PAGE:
And what exactly did I hate about Ludiomil (my tricyclic antidepressant) back in 1991? I remember I used to foremost hate the sensation of dry mouth, the drowsiness and lethargy, and the feeling that my head was very heavy and inhabited by a thick cloud that made clear thinking very difficult – all side effects of tricyclic antidepressants reported in the literature. I also hated vehemently the increased weight gain that I experienced (also a side effect of some tricyclic antidepressants) and which in the longer-term precipitated a markedly negative body image.
Vincent van Gogh’s ‘Sorrowing Old Man’ (At Eternity’s Gate)
My everlasting ‘love and hate’, acutely ambivalent relationship with antidepressants – and psychiatric drugs at large-was resumed in the summer of 2008- 17 years after I was first prescribed antidepressant medication. This time my diagnosis was ‘treatment resistant psychotic depression’. The ‘treatment resistance’ referred to the fact that within a period of one and a half years (summer 2008 – autumn 2009) I had been prescribed a series of successive antidepressant medicines of all types (an SSRI, an old tricyclic etc), including Prozac, Trazadone, Mirtazapine and Venlafaxine, which however did not succeed in lifting my desperately low mood.
I took the various types of antidepressant medication as part of a ‘cocktail’ of psychiatric drugs that included combinations with antipsychotics (Olanzapine; Aripiprazole; Haloperidol), tranquillisers (Lorazepam), Beta Blockers, and hypnotics. That second episode of clinical depression was very severe and enduring given that it lasted for nearly 2 years including a 3-month period of detention under the Mental Health Act in an acute inpatient ward in Manchester – a terrifying, traumatising, profoundly scarring experience.
Fearful Expression Induced By Electricity, Guillaume Benjamin Amand Duchenne (de Boulogne)
It was only after I started taking Lithium (a mood stabiliser that is prescribed to augment the action of antidepressants in cases of unipolar depression like mine) in January 2010 that I noticed a dramatic improvement in my mood and my levels of motivation. Currently I am only taking Lithium and Venlafaxine so over the last 5 years I have managed to come off most medicines in the aforementioned cocktail of psychiatric drugs I used to be on. I am also in the process of very slowly reducing Venlafaxine with the help of my GP.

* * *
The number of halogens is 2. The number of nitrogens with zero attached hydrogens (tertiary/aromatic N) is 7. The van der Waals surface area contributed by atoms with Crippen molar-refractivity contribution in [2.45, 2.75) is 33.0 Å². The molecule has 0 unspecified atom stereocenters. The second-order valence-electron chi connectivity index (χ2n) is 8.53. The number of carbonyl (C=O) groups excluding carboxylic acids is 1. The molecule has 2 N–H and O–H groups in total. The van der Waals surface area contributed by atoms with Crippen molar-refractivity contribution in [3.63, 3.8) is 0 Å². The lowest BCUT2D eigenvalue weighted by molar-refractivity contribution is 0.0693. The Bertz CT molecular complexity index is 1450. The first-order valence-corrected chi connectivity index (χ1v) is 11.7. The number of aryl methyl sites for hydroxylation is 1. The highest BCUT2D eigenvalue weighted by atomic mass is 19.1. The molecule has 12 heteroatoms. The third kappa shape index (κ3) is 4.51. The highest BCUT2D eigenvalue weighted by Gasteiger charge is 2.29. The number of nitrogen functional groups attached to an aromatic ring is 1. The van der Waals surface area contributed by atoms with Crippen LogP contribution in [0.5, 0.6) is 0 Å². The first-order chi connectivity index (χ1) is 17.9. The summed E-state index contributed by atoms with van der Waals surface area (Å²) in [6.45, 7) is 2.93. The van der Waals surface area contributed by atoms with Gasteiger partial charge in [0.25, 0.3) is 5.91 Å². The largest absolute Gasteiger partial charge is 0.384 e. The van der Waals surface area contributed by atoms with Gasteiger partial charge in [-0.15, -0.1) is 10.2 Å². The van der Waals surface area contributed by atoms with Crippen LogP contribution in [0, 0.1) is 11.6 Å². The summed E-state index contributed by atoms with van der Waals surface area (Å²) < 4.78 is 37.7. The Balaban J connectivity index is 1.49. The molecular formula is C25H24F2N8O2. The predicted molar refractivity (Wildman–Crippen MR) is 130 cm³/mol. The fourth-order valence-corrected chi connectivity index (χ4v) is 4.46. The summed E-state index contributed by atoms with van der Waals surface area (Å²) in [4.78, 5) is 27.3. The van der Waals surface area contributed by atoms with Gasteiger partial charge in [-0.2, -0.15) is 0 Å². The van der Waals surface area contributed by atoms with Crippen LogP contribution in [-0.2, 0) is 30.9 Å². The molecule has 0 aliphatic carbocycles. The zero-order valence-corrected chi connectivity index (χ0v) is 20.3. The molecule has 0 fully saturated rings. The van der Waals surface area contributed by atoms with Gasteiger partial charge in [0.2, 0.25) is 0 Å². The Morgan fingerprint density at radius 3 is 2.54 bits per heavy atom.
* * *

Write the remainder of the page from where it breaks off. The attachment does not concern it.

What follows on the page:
I have written elsewhere about my ‘love and hate’, acutely ambivalent relationship with Lithium which was prescribed as ‘a last resort’ medication for me in light of the unsuccessful series of successive antidepressants I had been previously prescribed (‘A Journey Into Light’? Psychiatric Drug Promotion And The Marketing Of Madness by Dina Poursanidou and Lou Rawcliffe, http://www.ragged-online.com/2013/03/a-journey-light-psychiatric-drug-promotion-marketing-madness-dina-poursanidou-lou-rawcliffe/#more-5559).
So what exactly did I ‘love’ about the series of successive antidepressants I was prescribed during my second -severe and enduring- episode of clinical depression?
Similarly to what I said above in relation to Ludiomil, I guess ‘love’ in the case of the series of successive antidepressants I was prescribed during my second -severe and enduring-episode of clinical depression, refers to my hope and expectation that at least one of these drugs would eventually work to help alleviate the unbearably persistent emptiness, hopelessness and despair, the suicidal thoughts and feelings, the acutely debilitating insomnia, the utter lack of motivation and interest in life that I had experienced for nearly 2 years…